Institute for Cancer Research
Institute for Cancer Research has since its foundation in 1954 played a central role within the field of cancer research both in Norway and internationally. The Institute has seven research departments and more than 320 employees, master students included. About 70% of the employees and projects are externally funded.
The Institute has internationally strong research groups within biochemistry, cell and tumor biology, genetics, radiation biology, immunology and cancer prevention. For more than 30 years there has been a close interaction between researchers at the Institute and cancer surgeons, oncologists and pathologists. This emphasis on translational science has resulted in numerous clinical protocols based on in-house research, and the Institute is a key partner in the Comprehensive Cancer Center, organizationally under the Division of Surgery and Cancer Treatment at Oslo University Hospital.
Scientific production - Institute for Cancer Research
WiBEC (Wireless In-Body Environment Communications), an Innovative Training Network for 16 young researchers, has been selected for funding by the European Commission under the H2020- MARIE Sklodowska-CURIE ACTIONS (MSCA-ITN-2015).
The beneficiaries are Oslo University Hospital with professor Ilangko Balasingham (photo) as coordinator, Sorin CRM, France, Universitat Politechnica de Valencia, Spain, Technische Universität Dresden, Germany, Ovesco AG, Germany, Norges tekninsk-naturvitenskapelige universitet, Norway, ValoTec, France, and Instituto de Investigación Sanitaria La Fe, Spain.
The latest OUS research blog is written by Petter Strømme and Gro Anita Gauslå from the Department of Clinical Neurosciences for Children at the Woman and Children's Division at OUS. The blog is entitled "Grave metabolic diseases may be treated" and discusses how chronic and incurable diseases that affect children's nervous system now may be treated with increasingly good results.
Åsmund Eikenes from Harald Stenmark's lab at the department of Molecular Cell Biology has written a column in the careers section of the May 6th edition of Nature (journal impact factor 42.4). The article is entitled "Visual maps bring research to life".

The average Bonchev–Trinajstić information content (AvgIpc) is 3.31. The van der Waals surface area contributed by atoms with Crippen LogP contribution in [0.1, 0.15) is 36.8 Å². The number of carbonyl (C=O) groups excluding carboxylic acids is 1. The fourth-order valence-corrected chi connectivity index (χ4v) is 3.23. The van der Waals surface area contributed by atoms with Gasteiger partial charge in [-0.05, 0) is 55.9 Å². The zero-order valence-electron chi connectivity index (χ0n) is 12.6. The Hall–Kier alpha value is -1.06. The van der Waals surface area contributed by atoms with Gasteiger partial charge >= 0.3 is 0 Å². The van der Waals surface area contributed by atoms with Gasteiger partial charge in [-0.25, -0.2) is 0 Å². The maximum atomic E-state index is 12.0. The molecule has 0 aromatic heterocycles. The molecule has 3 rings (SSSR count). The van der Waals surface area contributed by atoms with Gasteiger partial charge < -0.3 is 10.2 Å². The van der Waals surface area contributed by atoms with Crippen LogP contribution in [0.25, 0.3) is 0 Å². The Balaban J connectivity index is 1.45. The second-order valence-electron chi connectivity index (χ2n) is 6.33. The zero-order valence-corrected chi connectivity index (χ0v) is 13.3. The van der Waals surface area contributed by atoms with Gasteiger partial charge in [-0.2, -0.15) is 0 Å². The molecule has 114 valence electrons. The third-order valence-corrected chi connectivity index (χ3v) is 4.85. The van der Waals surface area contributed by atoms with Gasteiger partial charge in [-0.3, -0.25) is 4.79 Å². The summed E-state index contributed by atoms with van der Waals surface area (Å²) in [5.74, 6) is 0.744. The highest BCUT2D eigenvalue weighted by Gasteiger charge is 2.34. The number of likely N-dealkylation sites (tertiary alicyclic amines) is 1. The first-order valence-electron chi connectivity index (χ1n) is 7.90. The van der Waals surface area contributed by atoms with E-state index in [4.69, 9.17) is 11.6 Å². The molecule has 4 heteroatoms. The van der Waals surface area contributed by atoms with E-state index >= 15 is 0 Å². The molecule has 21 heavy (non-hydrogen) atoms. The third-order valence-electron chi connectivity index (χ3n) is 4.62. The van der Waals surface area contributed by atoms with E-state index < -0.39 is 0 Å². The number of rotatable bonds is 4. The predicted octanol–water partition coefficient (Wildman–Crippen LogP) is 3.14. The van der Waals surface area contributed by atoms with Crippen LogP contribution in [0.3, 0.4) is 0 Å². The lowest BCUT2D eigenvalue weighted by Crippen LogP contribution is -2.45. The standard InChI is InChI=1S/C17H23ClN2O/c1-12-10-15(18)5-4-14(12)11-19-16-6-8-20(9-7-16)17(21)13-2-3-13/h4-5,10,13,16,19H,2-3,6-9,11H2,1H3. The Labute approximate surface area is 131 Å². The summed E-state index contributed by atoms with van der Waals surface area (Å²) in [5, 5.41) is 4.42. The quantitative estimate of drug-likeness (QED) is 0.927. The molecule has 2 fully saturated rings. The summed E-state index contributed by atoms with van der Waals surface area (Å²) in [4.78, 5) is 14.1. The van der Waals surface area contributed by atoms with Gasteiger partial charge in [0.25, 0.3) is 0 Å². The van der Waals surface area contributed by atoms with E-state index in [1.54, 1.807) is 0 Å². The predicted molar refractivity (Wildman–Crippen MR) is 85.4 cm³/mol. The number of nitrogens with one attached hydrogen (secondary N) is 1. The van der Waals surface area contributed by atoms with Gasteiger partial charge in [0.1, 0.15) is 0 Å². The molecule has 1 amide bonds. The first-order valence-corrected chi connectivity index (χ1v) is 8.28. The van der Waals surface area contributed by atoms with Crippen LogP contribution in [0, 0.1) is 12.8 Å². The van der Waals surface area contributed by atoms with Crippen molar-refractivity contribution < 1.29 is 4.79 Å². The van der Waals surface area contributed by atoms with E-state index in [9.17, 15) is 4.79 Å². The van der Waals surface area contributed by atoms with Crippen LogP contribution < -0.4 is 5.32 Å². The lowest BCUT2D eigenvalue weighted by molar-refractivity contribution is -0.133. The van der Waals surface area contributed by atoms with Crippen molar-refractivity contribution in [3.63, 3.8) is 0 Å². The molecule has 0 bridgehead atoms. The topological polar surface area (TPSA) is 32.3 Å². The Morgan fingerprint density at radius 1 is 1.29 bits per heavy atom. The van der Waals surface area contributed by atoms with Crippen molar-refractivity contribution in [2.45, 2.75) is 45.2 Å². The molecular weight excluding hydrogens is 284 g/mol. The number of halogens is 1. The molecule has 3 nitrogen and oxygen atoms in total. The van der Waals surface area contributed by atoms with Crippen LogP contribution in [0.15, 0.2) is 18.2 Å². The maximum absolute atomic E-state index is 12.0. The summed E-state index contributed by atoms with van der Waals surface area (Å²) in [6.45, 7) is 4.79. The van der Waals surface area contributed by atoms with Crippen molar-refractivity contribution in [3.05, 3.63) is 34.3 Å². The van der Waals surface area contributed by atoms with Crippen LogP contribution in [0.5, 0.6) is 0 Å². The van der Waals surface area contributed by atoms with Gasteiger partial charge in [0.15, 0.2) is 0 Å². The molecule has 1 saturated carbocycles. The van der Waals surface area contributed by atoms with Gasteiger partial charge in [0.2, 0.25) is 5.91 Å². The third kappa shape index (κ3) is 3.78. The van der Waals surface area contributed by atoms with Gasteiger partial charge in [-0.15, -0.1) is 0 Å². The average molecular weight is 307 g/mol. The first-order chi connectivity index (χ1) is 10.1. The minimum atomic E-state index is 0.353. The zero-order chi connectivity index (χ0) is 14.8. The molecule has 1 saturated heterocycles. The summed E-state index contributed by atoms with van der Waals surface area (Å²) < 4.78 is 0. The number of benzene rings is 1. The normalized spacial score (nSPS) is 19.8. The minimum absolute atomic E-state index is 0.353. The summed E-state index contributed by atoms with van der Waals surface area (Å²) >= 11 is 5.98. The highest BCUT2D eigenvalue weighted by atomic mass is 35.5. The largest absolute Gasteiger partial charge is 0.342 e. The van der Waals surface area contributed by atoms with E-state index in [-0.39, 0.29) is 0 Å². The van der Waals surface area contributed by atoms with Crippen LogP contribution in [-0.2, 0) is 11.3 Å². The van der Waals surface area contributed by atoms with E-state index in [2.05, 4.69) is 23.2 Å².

In the short essay, Åsmund argues that scientists could benefit from actively using techniques from storytelling to improve their scientific work.
About 40 teams from Oslo University Hospital participated in this year's Holmenkollstafetten, Norway's largest sport event in number of participants (about 51 000). With 15 members on each team, each running between 390 and 2800 meters, this relay race acts as an inspiring annual event, triggering activities at the work places before and after the race, contributing to the improvement of the general public health at the institution. It is not the running of the particular stretch on race day that is important in this respect, it is the training leading up to the event that can make a difference. The Holmenkollstafetten has become an important social happening for many departments at the hospital.
Three scientists received awards for their outstanding work at a ceremony taking place at Oslo University Hospital April 24th. The major prize - the "Excellent Researcher Award" - went to professor Anne-Lise Børresen-Dale. Jan Terje Andersen and Jon Arne Dahl both received the "Early Career Award". The prize money - 300.000 and 150.000 NOK respectively - is earmarked for research activities. This is the third year such prizes have been distributed in order to honour excellent scientific achievements.
In a recent OUS research blog article (in Norwegian) Anja Nilsen (PhD) from Heidi Lyng's Clinical Radiation Biology group at the Departement of Radiation Biology at the Institute for Cancer Research writes about cancer treatment and how the use of RNA as biomarkers may be useful in order to give more precise radiation doses as well as to improve the targeting of chemotherapy.
New EU H2020- MARIE Sklodowska-CURIE ACTIONS project coordinated by The Intervention Centre
May 27, 2015
Improved methods for the treatment of metabolic diseases affecting children's nervous system
May 20, 2015
Inst. for Cancer Research
Journal Impact Factor > 5, first or last author from the Institute for Cancer Research
Photochemical activation of MH3-B1/rGel; a HER2-targeted treatment approach for ovarian cancer
Oncotarget (in press)
Repeated ER-endosome contacts promote endosome translocation and neurite outgrowth
Nature, 520 (7546), 234-8